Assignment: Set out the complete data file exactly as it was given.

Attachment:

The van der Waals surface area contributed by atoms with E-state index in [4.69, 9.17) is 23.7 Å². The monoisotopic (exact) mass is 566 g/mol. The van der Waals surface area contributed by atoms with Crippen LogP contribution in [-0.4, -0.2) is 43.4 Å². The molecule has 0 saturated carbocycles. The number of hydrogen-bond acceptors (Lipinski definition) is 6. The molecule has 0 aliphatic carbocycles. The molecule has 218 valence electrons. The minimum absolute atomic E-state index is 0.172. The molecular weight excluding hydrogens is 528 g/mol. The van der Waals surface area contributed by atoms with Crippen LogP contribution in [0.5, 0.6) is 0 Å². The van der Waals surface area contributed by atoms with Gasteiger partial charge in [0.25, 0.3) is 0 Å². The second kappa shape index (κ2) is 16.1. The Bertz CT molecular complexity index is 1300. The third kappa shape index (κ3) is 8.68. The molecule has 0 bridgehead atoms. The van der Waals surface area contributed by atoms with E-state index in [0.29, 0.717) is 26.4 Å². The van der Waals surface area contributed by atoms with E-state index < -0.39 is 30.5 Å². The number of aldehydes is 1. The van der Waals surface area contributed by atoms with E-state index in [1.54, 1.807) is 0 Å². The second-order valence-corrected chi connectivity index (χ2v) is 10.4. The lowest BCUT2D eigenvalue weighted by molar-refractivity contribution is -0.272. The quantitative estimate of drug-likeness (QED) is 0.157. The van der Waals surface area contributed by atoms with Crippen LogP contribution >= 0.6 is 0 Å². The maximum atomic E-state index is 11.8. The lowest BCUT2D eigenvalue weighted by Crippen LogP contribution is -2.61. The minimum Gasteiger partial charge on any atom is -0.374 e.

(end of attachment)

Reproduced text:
The van der Waals surface area contributed by atoms with E-state index in [4.69, 9.17) is 23.7 Å². The monoisotopic (exact) mass is 566 g/mol. The van der Waals surface area contributed by atoms with Crippen LogP contribution in [-0.4, -0.2) is 43.4 Å². The molecule has 0 saturated carbocycles. The number of hydrogen-bond acceptors (Lipinski definition) is 6. The molecule has 0 aliphatic carbocycles. The molecule has 218 valence electrons. The minimum absolute atomic E-state index is 0.172. The molecular weight excluding hydrogens is 528 g/mol. The van der Waals surface area contributed by atoms with Crippen LogP contribution in [0.5, 0.6) is 0 Å². The van der Waals surface area contributed by atoms with Gasteiger partial charge in [0.25, 0.3) is 0 Å². The second kappa shape index (κ2) is 16.1. The Bertz CT molecular complexity index is 1300. The third kappa shape index (κ3) is 8.68. The molecule has 0 bridgehead atoms. The van der Waals surface area contributed by atoms with E-state index in [0.29, 0.717) is 26.4 Å². The van der Waals surface area contributed by atoms with E-state index < -0.39 is 30.5 Å². The number of aldehydes is 1. The van der Waals surface area contributed by atoms with E-state index in [1.54, 1.807) is 0 Å². The second-order valence-corrected chi connectivity index (χ2v) is 10.4. The lowest BCUT2D eigenvalue weighted by molar-refractivity contribution is -0.272. The quantitative estimate of drug-likeness (QED) is 0.157. The van der Waals surface area contributed by atoms with Crippen LogP contribution >= 0.6 is 0 Å². The maximum atomic E-state index is 11.8. The lowest BCUT2D eigenvalue weighted by Crippen LogP contribution is -2.61. The minimum Gasteiger partial charge on any atom is -0.374 e.